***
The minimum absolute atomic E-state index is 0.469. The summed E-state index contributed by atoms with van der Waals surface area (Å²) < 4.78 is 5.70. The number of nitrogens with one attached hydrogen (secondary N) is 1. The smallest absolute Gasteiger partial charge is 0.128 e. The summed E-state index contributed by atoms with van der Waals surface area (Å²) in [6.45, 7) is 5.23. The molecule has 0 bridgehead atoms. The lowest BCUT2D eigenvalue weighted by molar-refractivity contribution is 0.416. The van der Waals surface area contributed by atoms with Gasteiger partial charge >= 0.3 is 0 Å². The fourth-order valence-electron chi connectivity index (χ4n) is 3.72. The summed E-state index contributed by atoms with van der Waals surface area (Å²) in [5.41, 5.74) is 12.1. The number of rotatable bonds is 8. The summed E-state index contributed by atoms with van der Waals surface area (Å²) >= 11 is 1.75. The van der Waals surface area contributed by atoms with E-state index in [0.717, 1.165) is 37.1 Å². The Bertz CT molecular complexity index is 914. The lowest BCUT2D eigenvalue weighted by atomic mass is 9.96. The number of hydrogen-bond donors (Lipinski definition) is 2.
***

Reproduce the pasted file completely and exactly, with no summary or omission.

The minimum absolute atomic E-state index is 0.469. The summed E-state index contributed by atoms with van der Waals surface area (Å²) < 4.78 is 5.70. The number of nitrogens with one attached hydrogen (secondary N) is 1. The smallest absolute Gasteiger partial charge is 0.128 e. The summed E-state index contributed by atoms with van der Waals surface area (Å²) in [6.45, 7) is 5.23. The molecule has 0 bridgehead atoms. The lowest BCUT2D eigenvalue weighted by molar-refractivity contribution is 0.416. The van der Waals surface area contributed by atoms with Gasteiger partial charge >= 0.3 is 0 Å². The fourth-order valence-electron chi connectivity index (χ4n) is 3.72. The summed E-state index contributed by atoms with van der Waals surface area (Å²) in [5.41, 5.74) is 12.1. The number of rotatable bonds is 8. The summed E-state index contributed by atoms with van der Waals surface area (Å²) >= 11 is 1.75. The van der Waals surface area contributed by atoms with E-state index in [0.717, 1.165) is 37.1 Å². The Bertz CT molecular complexity index is 914. The lowest BCUT2D eigenvalue weighted by atomic mass is 9.96. The number of hydrogen-bond donors (Lipinski definition) is 2.